UNION TOWN - MARMONT - Culver
The present town of Culver has had considerable of a struggle in its original survey and in keeping the names that have been given
it from time to time. Union Town was originally laid out and platted by Bayless L. Dickson, who owned a farm bordering on the lake,
a part of which embraced the territory now covered by the town of Culver . This was on the 8th of June, 1844
The following is a copy of the statement made and the certificate attached to the original plat of Union Town :
Union Town is pleasantly situated in the southwest quarter of section 16, town 32, range 1 east. It is laid out in such a manner that
it presents to the eye a view of Lake Maxinkuckee, and is surrounded with as good a country as can be found in northern Indiana. It
has the advantage of three state and two county roads running through it. The streets are all 66 feet in width and the alleys are 1
BAYLESS L. DICKSON, Proprietor.
Witness: G. S. Cleaveland, John L. Westervelt.
Union Town, June 8, 1844
In 1857 Thomas K. Houghton became the owner of the town, and on the 9th day of June, 1857, filed the following certificate attached to
what purported to be an amended plat of Union Town.
"Union Town is situated in the southeast corner of section 16, town 32, north range 1 east, Marshall county, Indiana. The southeast of said
section is the commencing point of this town plat; the streets are all of a width, being 66 feet; the alleys are 66 feet; the lots are 66 feet in
front and 99 feet back; so planned by the original survey. All lines running north and south bare no degrees and ten seconds east, and those
that run east and west bare south eighty-nine degrees east. The magnetic variation at this date is 50 degrees 10' east. I, J. B. N. Klinger,
Surveyor of Marshall County, certify the above to be correct."
Prior to this date, to-wit: May 6, 1857, Thomas K. Houghton appeared before M. W. Smith, a justice of the peace in Plymouth, and acknowledged
that the above survey locating and laying off said town of Union Town was done by his order and direction for the purpose of locating a town by
that name and as therein specified by the surveyor thereof. That said survey and plat is intended to supply the place of the old survey made by
Henry B. Pershing, that being inaccurate.
On the 20th of March, 1890, the following affidavit was filed for record in the recorder's office :
"I, J. B. N. Klinger, ex-surveyor in and for Marshall county, state of Indiana, Swear that, upon the request of Thomas K. Houghton, then Owner and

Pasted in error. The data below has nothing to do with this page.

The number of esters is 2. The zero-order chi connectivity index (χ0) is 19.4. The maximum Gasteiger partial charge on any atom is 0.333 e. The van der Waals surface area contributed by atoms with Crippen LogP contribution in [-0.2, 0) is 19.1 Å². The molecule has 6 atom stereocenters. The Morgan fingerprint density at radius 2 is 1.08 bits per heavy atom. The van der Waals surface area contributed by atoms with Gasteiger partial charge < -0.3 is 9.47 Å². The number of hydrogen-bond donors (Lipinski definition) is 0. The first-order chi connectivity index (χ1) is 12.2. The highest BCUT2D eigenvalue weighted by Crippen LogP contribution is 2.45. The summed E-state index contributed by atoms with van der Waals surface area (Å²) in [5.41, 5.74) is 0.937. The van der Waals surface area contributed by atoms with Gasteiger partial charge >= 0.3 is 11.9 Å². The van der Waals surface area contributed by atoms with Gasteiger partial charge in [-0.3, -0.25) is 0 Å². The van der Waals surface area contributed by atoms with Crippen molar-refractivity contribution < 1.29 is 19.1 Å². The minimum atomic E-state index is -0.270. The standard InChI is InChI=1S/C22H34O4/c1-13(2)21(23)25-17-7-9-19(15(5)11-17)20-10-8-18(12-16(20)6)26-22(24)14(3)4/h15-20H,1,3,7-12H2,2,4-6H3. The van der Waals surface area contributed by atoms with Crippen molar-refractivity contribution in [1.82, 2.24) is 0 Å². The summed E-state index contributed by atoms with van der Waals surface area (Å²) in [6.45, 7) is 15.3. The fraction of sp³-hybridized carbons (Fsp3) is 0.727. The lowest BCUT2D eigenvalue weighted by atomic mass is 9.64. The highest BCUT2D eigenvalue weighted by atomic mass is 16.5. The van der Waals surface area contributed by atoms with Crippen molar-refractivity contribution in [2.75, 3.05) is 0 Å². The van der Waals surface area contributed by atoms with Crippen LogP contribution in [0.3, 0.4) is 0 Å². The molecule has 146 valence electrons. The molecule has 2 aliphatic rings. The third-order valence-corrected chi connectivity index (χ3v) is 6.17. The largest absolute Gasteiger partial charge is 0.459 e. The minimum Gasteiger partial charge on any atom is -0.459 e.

proprietor of the town of Union Town, in said county, he employed me as surveyor of said county, April 24, 1851, to resurvey and plat said Union Town.
In setting out the location I made a clerical error, locating it in the southeast corner of section 16, township 32, north, range 1 east, when it sho uld read
southwest corner of said section No. 16, township 32, north range 1 east, and the same was part of record, the error being over looked, and further
deponent sayeth not."
February 13, 1884, Peter Allerding filed what he called the "Vandalia Addition to said Union Town." The addition is in the west half of the south forty acres
of section 16, 32, I, except Thomas K. Houghton's corrected addition; also except three acres known as Bowles lot, and three acres immediately south of
the same. Said addition being divided into 24 lots, and numbered from 1 to 24 inclusive; also 5 outlots and numbered from 1 to 5 inclusive. The length and
breadth of said lots being indicated by figures on said plat; also the width of all the streets and alleys.
On the 5th day of August, 1886, Albert D. Toner made an addition to the Vandalia addition, said addition being laid out of lots Nos. 3,4 and 5 of school s
ubdivision of Section 16, 32, I, commencing at the northwest corner of said lot No.3; said additions being divided as shown on plat in 13 lots and numbered
from 1 to 13 inclusive; and also eleven outlots, numbered from 1to 31 inclusive. The length and breadth of said lots being indicated by figures on said plat;
also the width of all streets and alleys are so indicated, except from this plat outlots 2, 7, 8, 10 and 11.
The name of Union Town was changed to Marmont when a resurvey was made in 1851. Dr. G. A. Durr was a resident of Union Town at that time, He was of
French descent and succeeded in having the name changed to Marmont in honor of a French general of that name.
It was many years after the village took the name of Marmont before it as incorporated under the law as a town. The first election was held under the corporation
J uly 5, 1894; the election board being composed of J. H. Koontz, D. C. Walter and E. M. Scates.
The following was the res ult of the election :
Trustees: S. E. Medburn, Marcus F. Mosher and John W. Solider ;
clerk, Fred L. Carl;
treasurer, Henry M. Speyer;
marshal, John F . Crumley. Crumley did not qualify, and the board appointed Ozlas Duddleson who did not furnish bond. The board then appointed Nathaniel Candy,
who qualified and served.
On October 4, 1895, the board of commissioners changed the name from Marmont to Culver City, on petition of 0. A. Rea and ninety-nine others, being a majority of
the qualified electors of said Culver City.
The first election after the name was changed to Culver City was held May 6, 1896, res ulted as follows: Trustees: J. H. Castleman, E. W. Cuiselman, F. B. Harris, of
whom Mr. Harris was subsequently chosen president of the board; clerk, Charles Zekiel; treasurer, Henry Speyer ; marshal, Nathaniel Candy. The proposition to change
the name of Marmont to Culver City met with the unanimous approval of the citizens of the town; but when the matter was presented to the post office department